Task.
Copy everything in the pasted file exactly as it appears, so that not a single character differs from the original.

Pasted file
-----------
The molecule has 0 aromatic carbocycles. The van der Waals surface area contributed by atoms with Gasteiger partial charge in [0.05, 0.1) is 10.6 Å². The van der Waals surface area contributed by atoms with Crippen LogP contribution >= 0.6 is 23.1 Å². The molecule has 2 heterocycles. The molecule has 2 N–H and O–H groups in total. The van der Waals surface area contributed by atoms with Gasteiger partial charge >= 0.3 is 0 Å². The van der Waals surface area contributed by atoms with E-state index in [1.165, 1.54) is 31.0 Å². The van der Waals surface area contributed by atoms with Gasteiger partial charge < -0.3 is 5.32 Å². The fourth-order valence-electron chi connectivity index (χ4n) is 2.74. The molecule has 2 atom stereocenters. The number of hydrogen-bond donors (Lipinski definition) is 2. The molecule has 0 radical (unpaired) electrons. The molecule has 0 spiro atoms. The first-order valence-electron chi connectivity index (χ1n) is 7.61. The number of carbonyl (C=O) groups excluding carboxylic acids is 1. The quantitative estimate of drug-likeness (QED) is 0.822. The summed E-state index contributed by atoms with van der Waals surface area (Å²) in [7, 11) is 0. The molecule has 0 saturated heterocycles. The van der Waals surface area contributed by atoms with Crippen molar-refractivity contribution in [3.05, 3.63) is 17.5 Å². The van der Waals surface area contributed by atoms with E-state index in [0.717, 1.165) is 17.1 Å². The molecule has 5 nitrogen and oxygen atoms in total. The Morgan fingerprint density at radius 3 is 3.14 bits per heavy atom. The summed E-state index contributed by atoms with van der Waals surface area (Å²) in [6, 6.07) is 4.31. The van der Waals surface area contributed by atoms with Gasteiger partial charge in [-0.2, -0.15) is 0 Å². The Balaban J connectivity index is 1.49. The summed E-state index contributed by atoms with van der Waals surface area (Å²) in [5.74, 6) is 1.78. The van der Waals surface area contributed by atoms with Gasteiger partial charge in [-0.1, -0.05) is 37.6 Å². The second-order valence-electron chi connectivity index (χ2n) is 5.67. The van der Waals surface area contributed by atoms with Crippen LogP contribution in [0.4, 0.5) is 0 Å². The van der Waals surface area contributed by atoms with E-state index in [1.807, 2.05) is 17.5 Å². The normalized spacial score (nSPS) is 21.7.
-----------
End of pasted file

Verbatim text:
The molecule has 0 aromatic carbocycles. The van der Waals surface area contributed by atoms with Gasteiger partial charge in [0.05, 0.1) is 10.6 Å². The van der Waals surface area contributed by atoms with Crippen LogP contribution >= 0.6 is 23.1 Å². The molecule has 2 heterocycles. The molecule has 2 N–H and O–H groups in total. The van der Waals surface area contributed by atoms with Gasteiger partial charge >= 0.3 is 0 Å². The van der Waals surface area contributed by atoms with E-state index in [1.165, 1.54) is 31.0 Å². The van der Waals surface area contributed by atoms with Gasteiger partial charge < -0.3 is 5.32 Å². The fourth-order valence-electron chi connectivity index (χ4n) is 2.74. The molecule has 2 atom stereocenters. The number of hydrogen-bond donors (Lipinski definition) is 2. The molecule has 0 radical (unpaired) electrons. The molecule has 0 spiro atoms. The first-order valence-electron chi connectivity index (χ1n) is 7.61. The number of carbonyl (C=O) groups excluding carboxylic acids is 1. The quantitative estimate of drug-likeness (QED) is 0.822. The summed E-state index contributed by atoms with van der Waals surface area (Å²) in [7, 11) is 0. The molecule has 0 saturated heterocycles. The van der Waals surface area contributed by atoms with Crippen molar-refractivity contribution in [3.05, 3.63) is 17.5 Å². The van der Waals surface area contributed by atoms with E-state index in [0.717, 1.165) is 17.1 Å². The molecule has 5 nitrogen and oxygen atoms in total. The Morgan fingerprint density at radius 3 is 3.14 bits per heavy atom. The summed E-state index contributed by atoms with van der Waals surface area (Å²) in [6, 6.07) is 4.31. The van der Waals surface area contributed by atoms with Gasteiger partial charge in [-0.2, -0.15) is 0 Å². The Balaban J connectivity index is 1.49. The summed E-state index contributed by atoms with van der Waals surface area (Å²) in [5.74, 6) is 1.78. The van der Waals surface area contributed by atoms with Gasteiger partial charge in [-0.1, -0.05) is 37.6 Å². The second-order valence-electron chi connectivity index (χ2n) is 5.67. The van der Waals surface area contributed by atoms with Crippen LogP contribution in [0.4, 0.5) is 0 Å². The van der Waals surface area contributed by atoms with E-state index in [1.807, 2.05) is 17.5 Å². The normalized spacial score (nSPS) is 21.7.